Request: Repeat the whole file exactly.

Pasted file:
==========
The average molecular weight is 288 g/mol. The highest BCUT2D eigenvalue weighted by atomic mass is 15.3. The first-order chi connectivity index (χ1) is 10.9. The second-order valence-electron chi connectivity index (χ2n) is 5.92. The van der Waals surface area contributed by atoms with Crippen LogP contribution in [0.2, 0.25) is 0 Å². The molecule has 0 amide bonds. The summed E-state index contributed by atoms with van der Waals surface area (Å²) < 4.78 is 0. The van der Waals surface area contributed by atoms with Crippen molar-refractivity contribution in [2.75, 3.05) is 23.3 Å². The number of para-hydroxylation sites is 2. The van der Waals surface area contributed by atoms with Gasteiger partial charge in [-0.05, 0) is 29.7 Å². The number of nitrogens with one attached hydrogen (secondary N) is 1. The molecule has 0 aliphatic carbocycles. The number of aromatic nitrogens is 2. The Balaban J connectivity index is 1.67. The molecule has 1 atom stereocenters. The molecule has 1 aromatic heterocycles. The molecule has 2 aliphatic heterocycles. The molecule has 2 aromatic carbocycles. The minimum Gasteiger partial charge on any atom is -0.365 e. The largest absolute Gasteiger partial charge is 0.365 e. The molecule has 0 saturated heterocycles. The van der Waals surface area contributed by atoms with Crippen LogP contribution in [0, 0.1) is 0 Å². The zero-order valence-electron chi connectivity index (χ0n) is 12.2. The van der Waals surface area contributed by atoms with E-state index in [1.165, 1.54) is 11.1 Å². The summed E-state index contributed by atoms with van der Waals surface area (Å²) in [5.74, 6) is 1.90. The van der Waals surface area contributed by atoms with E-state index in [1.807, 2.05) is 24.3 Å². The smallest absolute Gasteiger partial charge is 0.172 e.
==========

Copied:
The average molecular weight is 288 g/mol. The highest BCUT2D eigenvalue weighted by atomic mass is 15.3. The first-order chi connectivity index (χ1) is 10.9. The second-order valence-electron chi connectivity index (χ2n) is 5.92. The van der Waals surface area contributed by atoms with Crippen LogP contribution in [0.2, 0.25) is 0 Å². The molecule has 0 amide bonds. The summed E-state index contributed by atoms with van der Waals surface area (Å²) < 4.78 is 0. The van der Waals surface area contributed by atoms with Crippen molar-refractivity contribution in [2.75, 3.05) is 23.3 Å². The number of para-hydroxylation sites is 2. The van der Waals surface area contributed by atoms with Gasteiger partial charge in [-0.05, 0) is 29.7 Å². The number of nitrogens with one attached hydrogen (secondary N) is 1. The molecule has 0 aliphatic carbocycles. The number of aromatic nitrogens is 2. The Balaban J connectivity index is 1.67. The molecule has 1 atom stereocenters. The molecule has 1 aromatic heterocycles. The molecule has 2 aliphatic heterocycles. The molecule has 2 aromatic carbocycles. The minimum Gasteiger partial charge on any atom is -0.365 e. The largest absolute Gasteiger partial charge is 0.365 e. The molecule has 0 saturated heterocycles. The van der Waals surface area contributed by atoms with Crippen LogP contribution in [0, 0.1) is 0 Å². The zero-order valence-electron chi connectivity index (χ0n) is 12.2. The van der Waals surface area contributed by atoms with E-state index in [1.165, 1.54) is 11.1 Å². The summed E-state index contributed by atoms with van der Waals surface area (Å²) in [5.74, 6) is 1.90. The van der Waals surface area contributed by atoms with E-state index in [1.807, 2.05) is 24.3 Å². The smallest absolute Gasteiger partial charge is 0.172 e.